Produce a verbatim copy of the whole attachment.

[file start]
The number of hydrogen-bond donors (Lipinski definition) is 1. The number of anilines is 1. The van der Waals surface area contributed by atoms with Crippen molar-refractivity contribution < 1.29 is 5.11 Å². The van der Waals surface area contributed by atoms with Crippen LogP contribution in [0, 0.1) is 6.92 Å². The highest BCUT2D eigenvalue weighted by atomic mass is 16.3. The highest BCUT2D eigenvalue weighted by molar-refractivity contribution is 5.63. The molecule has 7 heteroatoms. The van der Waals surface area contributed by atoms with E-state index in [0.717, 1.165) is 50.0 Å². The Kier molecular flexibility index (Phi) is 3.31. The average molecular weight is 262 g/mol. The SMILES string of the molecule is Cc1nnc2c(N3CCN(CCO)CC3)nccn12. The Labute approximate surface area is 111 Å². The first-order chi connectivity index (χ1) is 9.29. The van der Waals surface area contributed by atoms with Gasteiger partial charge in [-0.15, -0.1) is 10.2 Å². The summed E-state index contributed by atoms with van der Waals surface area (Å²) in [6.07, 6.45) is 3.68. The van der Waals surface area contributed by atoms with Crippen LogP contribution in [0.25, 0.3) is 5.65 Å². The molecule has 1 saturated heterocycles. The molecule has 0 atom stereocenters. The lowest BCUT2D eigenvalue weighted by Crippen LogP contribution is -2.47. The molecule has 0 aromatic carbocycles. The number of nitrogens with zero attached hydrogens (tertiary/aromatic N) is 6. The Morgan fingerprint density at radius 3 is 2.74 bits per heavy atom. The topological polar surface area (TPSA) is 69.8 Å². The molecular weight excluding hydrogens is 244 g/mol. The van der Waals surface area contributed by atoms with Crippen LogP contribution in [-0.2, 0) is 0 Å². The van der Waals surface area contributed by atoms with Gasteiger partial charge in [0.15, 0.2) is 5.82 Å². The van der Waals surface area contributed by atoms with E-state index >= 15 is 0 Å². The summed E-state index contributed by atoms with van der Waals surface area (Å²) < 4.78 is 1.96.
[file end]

The number of hydrogen-bond donors (Lipinski definition) is 1. The number of anilines is 1. The van der Waals surface area contributed by atoms with Crippen molar-refractivity contribution < 1.29 is 5.11 Å². The van der Waals surface area contributed by atoms with Crippen LogP contribution in [0, 0.1) is 6.92 Å². The highest BCUT2D eigenvalue weighted by atomic mass is 16.3. The highest BCUT2D eigenvalue weighted by molar-refractivity contribution is 5.63. The molecule has 7 heteroatoms. The van der Waals surface area contributed by atoms with E-state index in [0.717, 1.165) is 50.0 Å². The Kier molecular flexibility index (Phi) is 3.31. The average molecular weight is 262 g/mol. The SMILES string of the molecule is Cc1nnc2c(N3CCN(CCO)CC3)nccn12. The Labute approximate surface area is 111 Å². The first-order chi connectivity index (χ1) is 9.29. The van der Waals surface area contributed by atoms with Gasteiger partial charge in [-0.15, -0.1) is 10.2 Å². The summed E-state index contributed by atoms with van der Waals surface area (Å²) in [6.07, 6.45) is 3.68. The van der Waals surface area contributed by atoms with Crippen LogP contribution in [0.25, 0.3) is 5.65 Å². The molecule has 1 saturated heterocycles. The molecule has 0 atom stereocenters. The lowest BCUT2D eigenvalue weighted by Crippen LogP contribution is -2.47. The molecule has 0 aromatic carbocycles. The number of nitrogens with zero attached hydrogens (tertiary/aromatic N) is 6. The Morgan fingerprint density at radius 3 is 2.74 bits per heavy atom. The topological polar surface area (TPSA) is 69.8 Å². The molecular weight excluding hydrogens is 244 g/mol. The van der Waals surface area contributed by atoms with Crippen LogP contribution in [-0.2, 0) is 0 Å². The van der Waals surface area contributed by atoms with Gasteiger partial charge in [0.15, 0.2) is 5.82 Å². The van der Waals surface area contributed by atoms with E-state index >= 15 is 0 Å². The summed E-state index contributed by atoms with van der Waals surface area (Å²) < 4.78 is 1.96.